Some bosses are total monsters. (Christine Cavalier/Flickr)

The Drive Home: The boss whisperers

By Chris Williams

They do exist, in spirit anyway. Lurking behind the scenes, taking credit for things they haven’t done. Ill informed, they allocate duties to the wrong people and misread the office culture. They seem constantly busy while getting nothing done and laugh at all the worst jokes while getting confused and irritated by the best ones.

They notice when you’re one minute late for work, but have no problem asking you to stay an extra hour or two on Friday afternoons and Saturdays. They have a family but you wonder why you have never seen them. Trivial things upset them while matters of vital importance clearly don’t register with them in any way. The make employee work schedules with algorithms normally used for generating random numbers while “days-off” are awarded when they are least needed and never when they are requested. On sunny days, staff are made to stay inside with the heat on while on cold, wet winter days, outside chores are suddenly found that have no apparent relevance to what anyone is doing.

And do they chip in when needed? Are they around to re-stack already perfectly stacked pallets in the rain? No, because they suddenly have a “management meeting” that materializes out of the blue and for no apparent reason at all.

The Boss Whisperer is an enigma. A person devoid of usefulness, yet promoted to the heights of responsibility, non-valued yet inescapable. How do people so underwhelming, so detached from reality, so annoying and inept become our superiors, our managers, and our bosses? This is a valid query and older than the joke your boss tells at the Christmas party every year.

In The Modern Employer: A Handbook for Establishing a Dysfunctional Work Environment, author Frank Contradiction observes that the modern employer has different attributes than he had ever seen before: small, underdeveloped cerebellums (like those of people who can’t parallel park or who are offended by Halloween costumes), plus a never-ending supply of bad jokes and unfunny anecdotes. Frank speculates that modern managers have been crossbred with small, uninteresting potatoes, beets, and turnips, and that the new attributes are a manifestation of the starches found in these vegetables. He also discovered this new breed of “bosses” are slower-minded, weaker-willed, and less inspirational than traditional managers (and vegetables for that matter), focussing on disrupting the natural flow of the office and getting upset by things that just aren’t that important.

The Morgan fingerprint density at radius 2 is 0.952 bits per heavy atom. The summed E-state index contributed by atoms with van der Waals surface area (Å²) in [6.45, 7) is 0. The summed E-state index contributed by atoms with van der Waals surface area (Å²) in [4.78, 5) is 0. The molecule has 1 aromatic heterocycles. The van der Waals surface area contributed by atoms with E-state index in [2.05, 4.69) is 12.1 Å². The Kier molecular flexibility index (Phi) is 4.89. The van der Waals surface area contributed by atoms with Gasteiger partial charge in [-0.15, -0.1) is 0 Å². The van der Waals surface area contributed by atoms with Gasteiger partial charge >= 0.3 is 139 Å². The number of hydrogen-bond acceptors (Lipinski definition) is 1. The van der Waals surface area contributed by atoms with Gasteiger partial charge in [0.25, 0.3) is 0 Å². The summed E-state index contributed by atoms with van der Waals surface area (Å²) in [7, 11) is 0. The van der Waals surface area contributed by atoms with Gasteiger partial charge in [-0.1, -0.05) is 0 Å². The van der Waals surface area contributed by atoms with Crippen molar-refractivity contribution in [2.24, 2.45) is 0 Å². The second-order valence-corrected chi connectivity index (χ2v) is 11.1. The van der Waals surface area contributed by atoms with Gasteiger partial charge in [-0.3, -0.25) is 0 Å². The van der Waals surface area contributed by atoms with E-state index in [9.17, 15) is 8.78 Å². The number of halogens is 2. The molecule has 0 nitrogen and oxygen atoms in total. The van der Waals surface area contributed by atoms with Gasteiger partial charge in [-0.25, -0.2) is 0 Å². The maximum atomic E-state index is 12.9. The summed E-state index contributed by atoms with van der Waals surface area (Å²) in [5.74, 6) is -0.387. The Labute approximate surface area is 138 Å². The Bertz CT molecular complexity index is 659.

In a controlled experiment designed to elicit better communication and cooperation between employers, supervisors, managers and their employees, Frank chose four managers from three different sectors: government, private, and not-for-profit. He asked each participating manager to organize a random group of people into four different teams – those that were productive, those who were procrastinators, those who were under-trained, and those who were still asleep.

All three participants immediately got to work by being called away for special meetings in totally different time zones leaving Frank to organize the groups himself. When he was done he realized that all three participants had already taken credit for his work and that he had suddenly been rescheduled to work Saturday and would miss his daughter’s piano recital.

Frank was confused and a little scared. While contemplating his predicament, Frank was violently accosted by one of the managers he had recruited and given a stern warning about “wasting company time” and “not seeing the bigger picture.” Frank, full of anxiety and stress, ignored their bad breath and diligently began doing all their work for them.

Well played Boss Whisperer, well played.

The Drive Home

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